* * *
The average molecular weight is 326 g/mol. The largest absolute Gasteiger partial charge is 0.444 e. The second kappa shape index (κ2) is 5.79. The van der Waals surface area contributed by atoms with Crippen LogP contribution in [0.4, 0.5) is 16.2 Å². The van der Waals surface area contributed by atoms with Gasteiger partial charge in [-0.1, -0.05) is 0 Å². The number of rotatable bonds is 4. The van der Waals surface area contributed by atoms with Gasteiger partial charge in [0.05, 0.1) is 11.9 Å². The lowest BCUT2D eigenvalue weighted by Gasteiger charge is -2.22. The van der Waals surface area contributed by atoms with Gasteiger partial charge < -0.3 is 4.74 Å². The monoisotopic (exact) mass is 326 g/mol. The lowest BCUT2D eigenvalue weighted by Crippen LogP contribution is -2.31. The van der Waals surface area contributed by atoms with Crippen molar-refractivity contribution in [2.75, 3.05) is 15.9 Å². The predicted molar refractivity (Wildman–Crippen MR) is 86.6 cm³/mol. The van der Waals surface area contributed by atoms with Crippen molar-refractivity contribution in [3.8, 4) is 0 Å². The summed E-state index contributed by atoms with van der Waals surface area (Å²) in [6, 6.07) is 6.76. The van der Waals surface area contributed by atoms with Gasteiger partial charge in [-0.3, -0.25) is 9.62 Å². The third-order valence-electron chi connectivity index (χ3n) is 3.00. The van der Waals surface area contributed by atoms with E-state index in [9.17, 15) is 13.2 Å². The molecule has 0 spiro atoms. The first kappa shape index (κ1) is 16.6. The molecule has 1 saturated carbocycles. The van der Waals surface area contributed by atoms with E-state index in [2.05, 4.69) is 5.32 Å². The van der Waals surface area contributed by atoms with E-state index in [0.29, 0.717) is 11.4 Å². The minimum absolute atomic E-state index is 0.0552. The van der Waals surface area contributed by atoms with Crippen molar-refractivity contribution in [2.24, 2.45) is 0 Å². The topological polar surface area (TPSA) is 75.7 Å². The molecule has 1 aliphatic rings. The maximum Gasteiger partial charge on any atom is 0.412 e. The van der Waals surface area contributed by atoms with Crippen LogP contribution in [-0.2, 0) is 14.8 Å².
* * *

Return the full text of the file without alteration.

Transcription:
The average molecular weight is 326 g/mol. The largest absolute Gasteiger partial charge is 0.444 e. The second kappa shape index (κ2) is 5.79. The van der Waals surface area contributed by atoms with Crippen LogP contribution in [0.4, 0.5) is 16.2 Å². The van der Waals surface area contributed by atoms with Gasteiger partial charge in [-0.1, -0.05) is 0 Å². The number of rotatable bonds is 4. The van der Waals surface area contributed by atoms with Gasteiger partial charge in [0.05, 0.1) is 11.9 Å². The lowest BCUT2D eigenvalue weighted by Gasteiger charge is -2.22. The van der Waals surface area contributed by atoms with Gasteiger partial charge < -0.3 is 4.74 Å². The monoisotopic (exact) mass is 326 g/mol. The lowest BCUT2D eigenvalue weighted by Crippen LogP contribution is -2.31. The van der Waals surface area contributed by atoms with Crippen molar-refractivity contribution in [2.75, 3.05) is 15.9 Å². The predicted molar refractivity (Wildman–Crippen MR) is 86.6 cm³/mol. The van der Waals surface area contributed by atoms with Crippen molar-refractivity contribution in [3.8, 4) is 0 Å². The summed E-state index contributed by atoms with van der Waals surface area (Å²) in [6, 6.07) is 6.76. The van der Waals surface area contributed by atoms with Gasteiger partial charge in [-0.3, -0.25) is 9.62 Å². The third-order valence-electron chi connectivity index (χ3n) is 3.00. The van der Waals surface area contributed by atoms with E-state index in [9.17, 15) is 13.2 Å². The molecule has 0 spiro atoms. The first kappa shape index (κ1) is 16.6. The molecule has 1 saturated carbocycles. The van der Waals surface area contributed by atoms with E-state index in [2.05, 4.69) is 5.32 Å². The van der Waals surface area contributed by atoms with E-state index in [0.29, 0.717) is 11.4 Å². The minimum absolute atomic E-state index is 0.0552. The van der Waals surface area contributed by atoms with Crippen molar-refractivity contribution in [2.24, 2.45) is 0 Å². The topological polar surface area (TPSA) is 75.7 Å². The molecule has 1 aliphatic rings. The maximum Gasteiger partial charge on any atom is 0.412 e. The van der Waals surface area contributed by atoms with Crippen LogP contribution in [-0.2, 0) is 14.8 Å².